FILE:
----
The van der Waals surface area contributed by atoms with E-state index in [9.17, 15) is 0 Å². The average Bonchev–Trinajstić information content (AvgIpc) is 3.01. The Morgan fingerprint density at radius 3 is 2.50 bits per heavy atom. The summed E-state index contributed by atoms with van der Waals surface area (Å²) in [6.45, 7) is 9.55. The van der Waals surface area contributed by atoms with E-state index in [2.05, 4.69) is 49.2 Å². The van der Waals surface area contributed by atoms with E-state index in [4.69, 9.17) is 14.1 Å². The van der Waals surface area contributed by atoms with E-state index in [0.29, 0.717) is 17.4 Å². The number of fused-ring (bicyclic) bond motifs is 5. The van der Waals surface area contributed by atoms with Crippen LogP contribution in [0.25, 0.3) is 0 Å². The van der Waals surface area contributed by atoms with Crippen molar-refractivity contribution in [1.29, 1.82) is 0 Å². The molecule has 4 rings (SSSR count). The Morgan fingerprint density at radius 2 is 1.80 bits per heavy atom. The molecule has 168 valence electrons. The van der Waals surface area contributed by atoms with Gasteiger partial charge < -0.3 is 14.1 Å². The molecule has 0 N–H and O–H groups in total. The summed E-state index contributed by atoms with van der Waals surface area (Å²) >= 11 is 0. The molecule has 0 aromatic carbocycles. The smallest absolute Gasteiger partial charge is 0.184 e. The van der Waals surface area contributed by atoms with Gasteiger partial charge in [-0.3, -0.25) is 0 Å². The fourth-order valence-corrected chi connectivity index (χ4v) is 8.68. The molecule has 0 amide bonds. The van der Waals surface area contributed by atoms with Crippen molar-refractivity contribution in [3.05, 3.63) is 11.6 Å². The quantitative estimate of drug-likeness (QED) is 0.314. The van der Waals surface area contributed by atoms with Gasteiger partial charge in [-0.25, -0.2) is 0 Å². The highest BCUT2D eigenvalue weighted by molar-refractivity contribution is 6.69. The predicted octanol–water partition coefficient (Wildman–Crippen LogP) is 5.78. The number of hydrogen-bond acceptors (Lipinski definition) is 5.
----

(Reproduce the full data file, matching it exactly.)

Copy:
The van der Waals surface area contributed by atoms with E-state index in [9.17, 15) is 0 Å². The average Bonchev–Trinajstić information content (AvgIpc) is 3.01. The Morgan fingerprint density at radius 3 is 2.50 bits per heavy atom. The summed E-state index contributed by atoms with van der Waals surface area (Å²) in [6.45, 7) is 9.55. The van der Waals surface area contributed by atoms with E-state index in [2.05, 4.69) is 49.2 Å². The van der Waals surface area contributed by atoms with E-state index in [4.69, 9.17) is 14.1 Å². The van der Waals surface area contributed by atoms with E-state index in [0.29, 0.717) is 17.4 Å². The number of fused-ring (bicyclic) bond motifs is 5. The van der Waals surface area contributed by atoms with Crippen LogP contribution in [0.25, 0.3) is 0 Å². The van der Waals surface area contributed by atoms with Crippen molar-refractivity contribution in [1.29, 1.82) is 0 Å². The molecule has 4 rings (SSSR count). The Morgan fingerprint density at radius 2 is 1.80 bits per heavy atom. The molecule has 168 valence electrons. The van der Waals surface area contributed by atoms with Gasteiger partial charge < -0.3 is 14.1 Å². The molecule has 0 N–H and O–H groups in total. The summed E-state index contributed by atoms with van der Waals surface area (Å²) >= 11 is 0. The molecule has 0 aromatic carbocycles. The smallest absolute Gasteiger partial charge is 0.184 e. The van der Waals surface area contributed by atoms with Gasteiger partial charge in [-0.3, -0.25) is 0 Å². The fourth-order valence-corrected chi connectivity index (χ4v) is 8.68. The molecule has 0 amide bonds. The van der Waals surface area contributed by atoms with Crippen molar-refractivity contribution in [3.05, 3.63) is 11.6 Å². The quantitative estimate of drug-likeness (QED) is 0.314. The van der Waals surface area contributed by atoms with Gasteiger partial charge in [-0.25, -0.2) is 0 Å². The highest BCUT2D eigenvalue weighted by molar-refractivity contribution is 6.69. The predicted octanol–water partition coefficient (Wildman–Crippen LogP) is 5.78. The number of hydrogen-bond acceptors (Lipinski definition) is 5.